“Our value offering to HR leaders is really around two areas — quality thought leadership, largely demonstrated through our programming, and, equally important, a community of peers.”

SCN is a 38-year-old organization with chapters in Toronto, Calgary, Ottawa, London and Waterloo. When Hendry became SCN president in the early 90s, the Toronto chapter had 35 members, says Nielsen.

“What the shift in leadership signals is an opportunity to step back and review what got us to this point in our history, then look at what’s working really well for the organization and where there are opportunities to enhance our member experience and our value offering,” she says.

The focus of recent SCN sessions has been the look of the future workplace, as the association aims to bring in speakers on the cutting edge of the profession.

“The reality is the workplace is changing,” says Nielsen. “The digitization of work is hitting all of us. Talent is more global, yet employment, immigration and taxation laws don’t necessarily allow us to take advantage of that.”

“No longer can employers step back and dictate how employees need to work. Talent will be dictating how employers need to adjust and change if we’re going to continue to attract talent.”

While many of the events held in Toronto are sold-out affairs, an additional 25 people typically tune in by webcast. Going forward, the network is aiming to develop more member interaction at its events, she says.


New administration in United States keeps SHRM on its toes

The actions and potential law alterations of the United States’ new government administration is keeping members of the Society for Human Resource Management (SHRM) up at night.

“There’s a new administration in Washington and they have focused on a number of key issues that affect the workplace,” says SHRM senior vice-president of membership and external affairs Robert Carr.

Recent changes to immigration and visa policies are of concern to the association’s members, as are tax reform and health-care reform, he says.

“In the U.S. tax system, employee benefits largely go untaxed,” says Carr. “We’re worried about tax reform.”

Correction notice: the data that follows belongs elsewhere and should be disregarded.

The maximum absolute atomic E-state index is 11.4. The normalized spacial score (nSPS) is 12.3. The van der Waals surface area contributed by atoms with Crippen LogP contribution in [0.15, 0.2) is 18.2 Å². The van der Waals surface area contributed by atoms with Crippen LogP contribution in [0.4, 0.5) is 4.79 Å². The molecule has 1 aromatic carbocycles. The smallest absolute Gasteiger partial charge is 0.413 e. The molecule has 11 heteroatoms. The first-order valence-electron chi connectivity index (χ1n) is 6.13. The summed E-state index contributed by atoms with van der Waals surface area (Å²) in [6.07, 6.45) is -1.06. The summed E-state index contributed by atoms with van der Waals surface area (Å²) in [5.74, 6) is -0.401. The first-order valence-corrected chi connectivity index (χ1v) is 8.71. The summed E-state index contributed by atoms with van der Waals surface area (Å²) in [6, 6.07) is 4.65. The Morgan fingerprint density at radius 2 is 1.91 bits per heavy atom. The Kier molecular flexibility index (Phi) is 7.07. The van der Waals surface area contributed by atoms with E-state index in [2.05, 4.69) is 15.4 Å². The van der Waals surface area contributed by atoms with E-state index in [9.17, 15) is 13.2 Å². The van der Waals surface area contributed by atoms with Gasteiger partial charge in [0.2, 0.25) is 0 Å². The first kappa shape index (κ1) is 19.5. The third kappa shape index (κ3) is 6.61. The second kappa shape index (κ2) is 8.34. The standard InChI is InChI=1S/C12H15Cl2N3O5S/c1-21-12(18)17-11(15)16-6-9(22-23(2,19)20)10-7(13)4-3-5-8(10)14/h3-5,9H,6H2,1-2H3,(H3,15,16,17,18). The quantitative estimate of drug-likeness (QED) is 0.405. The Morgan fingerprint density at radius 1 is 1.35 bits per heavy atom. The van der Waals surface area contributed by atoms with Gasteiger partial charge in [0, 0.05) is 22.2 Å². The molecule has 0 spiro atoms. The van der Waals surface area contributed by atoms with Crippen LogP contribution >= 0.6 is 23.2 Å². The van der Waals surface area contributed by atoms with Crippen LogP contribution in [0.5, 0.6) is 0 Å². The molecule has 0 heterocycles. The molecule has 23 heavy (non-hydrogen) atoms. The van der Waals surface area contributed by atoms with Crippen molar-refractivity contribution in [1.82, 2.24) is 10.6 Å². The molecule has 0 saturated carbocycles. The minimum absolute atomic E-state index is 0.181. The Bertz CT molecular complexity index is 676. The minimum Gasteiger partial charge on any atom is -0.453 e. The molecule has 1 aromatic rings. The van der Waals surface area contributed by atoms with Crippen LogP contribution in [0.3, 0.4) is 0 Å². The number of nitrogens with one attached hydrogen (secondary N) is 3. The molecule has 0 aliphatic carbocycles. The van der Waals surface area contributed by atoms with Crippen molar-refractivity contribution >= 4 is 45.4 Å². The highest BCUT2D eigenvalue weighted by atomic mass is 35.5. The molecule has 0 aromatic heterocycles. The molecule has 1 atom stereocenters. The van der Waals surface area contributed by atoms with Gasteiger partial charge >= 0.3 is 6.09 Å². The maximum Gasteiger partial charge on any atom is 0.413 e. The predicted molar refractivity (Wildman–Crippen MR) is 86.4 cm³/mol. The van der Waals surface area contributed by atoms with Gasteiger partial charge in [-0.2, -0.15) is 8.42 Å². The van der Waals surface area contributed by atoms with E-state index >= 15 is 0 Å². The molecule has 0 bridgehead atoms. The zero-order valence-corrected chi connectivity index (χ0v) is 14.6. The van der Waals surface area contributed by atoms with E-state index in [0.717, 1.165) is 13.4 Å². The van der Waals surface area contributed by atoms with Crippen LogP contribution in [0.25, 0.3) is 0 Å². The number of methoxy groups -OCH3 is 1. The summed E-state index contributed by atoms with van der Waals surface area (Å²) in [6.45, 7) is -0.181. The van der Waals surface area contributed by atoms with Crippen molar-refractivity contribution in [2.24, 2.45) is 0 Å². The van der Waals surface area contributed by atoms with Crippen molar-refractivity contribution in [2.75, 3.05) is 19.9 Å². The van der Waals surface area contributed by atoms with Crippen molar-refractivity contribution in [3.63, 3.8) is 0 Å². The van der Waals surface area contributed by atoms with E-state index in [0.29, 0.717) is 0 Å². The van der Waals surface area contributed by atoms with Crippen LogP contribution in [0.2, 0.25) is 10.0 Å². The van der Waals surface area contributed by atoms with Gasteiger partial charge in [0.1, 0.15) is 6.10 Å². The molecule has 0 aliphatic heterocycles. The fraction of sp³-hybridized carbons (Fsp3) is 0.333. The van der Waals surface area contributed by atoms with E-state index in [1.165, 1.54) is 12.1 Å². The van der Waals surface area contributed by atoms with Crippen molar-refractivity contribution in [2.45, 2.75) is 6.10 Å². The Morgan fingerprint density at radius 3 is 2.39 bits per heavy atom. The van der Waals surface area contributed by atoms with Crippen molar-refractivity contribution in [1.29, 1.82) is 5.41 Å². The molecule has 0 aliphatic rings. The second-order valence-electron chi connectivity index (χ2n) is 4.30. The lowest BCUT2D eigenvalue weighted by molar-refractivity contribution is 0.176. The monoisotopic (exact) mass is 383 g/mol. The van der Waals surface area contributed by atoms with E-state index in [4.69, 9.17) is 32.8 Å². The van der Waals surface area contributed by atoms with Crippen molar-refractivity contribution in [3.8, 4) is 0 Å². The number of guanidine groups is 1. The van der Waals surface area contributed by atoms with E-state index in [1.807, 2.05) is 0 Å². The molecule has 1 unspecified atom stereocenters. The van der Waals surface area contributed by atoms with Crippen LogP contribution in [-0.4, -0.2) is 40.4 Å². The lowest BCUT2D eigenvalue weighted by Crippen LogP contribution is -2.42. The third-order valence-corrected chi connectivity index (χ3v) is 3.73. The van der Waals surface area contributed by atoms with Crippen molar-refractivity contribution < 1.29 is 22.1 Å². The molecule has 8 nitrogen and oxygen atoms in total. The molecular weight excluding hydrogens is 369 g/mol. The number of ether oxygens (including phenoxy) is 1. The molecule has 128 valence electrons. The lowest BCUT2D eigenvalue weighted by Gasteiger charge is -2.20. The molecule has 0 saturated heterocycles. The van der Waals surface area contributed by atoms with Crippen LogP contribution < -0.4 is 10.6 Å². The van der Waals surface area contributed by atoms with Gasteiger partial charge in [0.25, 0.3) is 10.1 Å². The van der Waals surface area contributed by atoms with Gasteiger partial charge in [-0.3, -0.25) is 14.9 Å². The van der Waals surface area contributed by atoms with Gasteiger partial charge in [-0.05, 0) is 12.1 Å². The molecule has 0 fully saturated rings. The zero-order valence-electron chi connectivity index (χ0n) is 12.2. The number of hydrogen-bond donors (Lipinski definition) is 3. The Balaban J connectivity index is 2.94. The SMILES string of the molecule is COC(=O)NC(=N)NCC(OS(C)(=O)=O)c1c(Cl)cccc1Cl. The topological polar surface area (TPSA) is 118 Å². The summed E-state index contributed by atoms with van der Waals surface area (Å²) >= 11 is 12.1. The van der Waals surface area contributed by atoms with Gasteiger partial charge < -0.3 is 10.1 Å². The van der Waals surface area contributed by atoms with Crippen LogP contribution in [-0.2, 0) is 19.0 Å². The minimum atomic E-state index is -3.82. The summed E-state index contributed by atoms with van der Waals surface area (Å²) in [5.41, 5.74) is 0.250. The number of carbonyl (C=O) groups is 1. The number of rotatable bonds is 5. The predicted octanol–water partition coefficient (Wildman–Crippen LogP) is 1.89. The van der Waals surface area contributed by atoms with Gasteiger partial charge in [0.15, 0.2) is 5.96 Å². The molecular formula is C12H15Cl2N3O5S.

Talent acquisition and retention is also top of mind for HR professionals, as is the war for talent, says Carr.

In terms of ongoing policy, 2016 saw the continued implementation of SHRM’s main strategic initiatives: extending the reach of its competency-based certification, ensuring adequate tools to do so where available, as well as improving the organization’s engagement of senior human resources professionals, according to Carr.

“The overall strategy for SHRM is to make sure we’re serving HR professionals no matter where they are in their career,” he says.

“We want to make sure we’re serving them at the student phase, then entry-level, mid-level and top tier.”

A major milestone for the association’s certification was its accreditation by the Buros Center for Testing at the University of Nebraska-Lincoln, he says.

An app was also developed to help HR practitioners track professional development activity.

And in 2017, a major push will take place with SHRM’s recertification efforts, to ensure the 100,000 practitioners with the new certification maintain it, says Carr.

The organization — which has members in more than 165 countries and more than 575 affiliated chapters in the U.S. — continues to grow at a three per cent annual clip under the leadership of CEO Hank Jackson, with a current total of 291,875.

“We’re fast approaching the 300,000 mark,” says Carr.

“We grow the membership by acquisitions and we had a record number of acquisitions last year. I think we acquired 60,000 new members.”

SHRM’s annual conference is said to be the largest of its kind in the world, drawing 15,000 registrants, he says. The 2016 event was held in Washington, while this year will see human resources professionals meeting in New Orleans.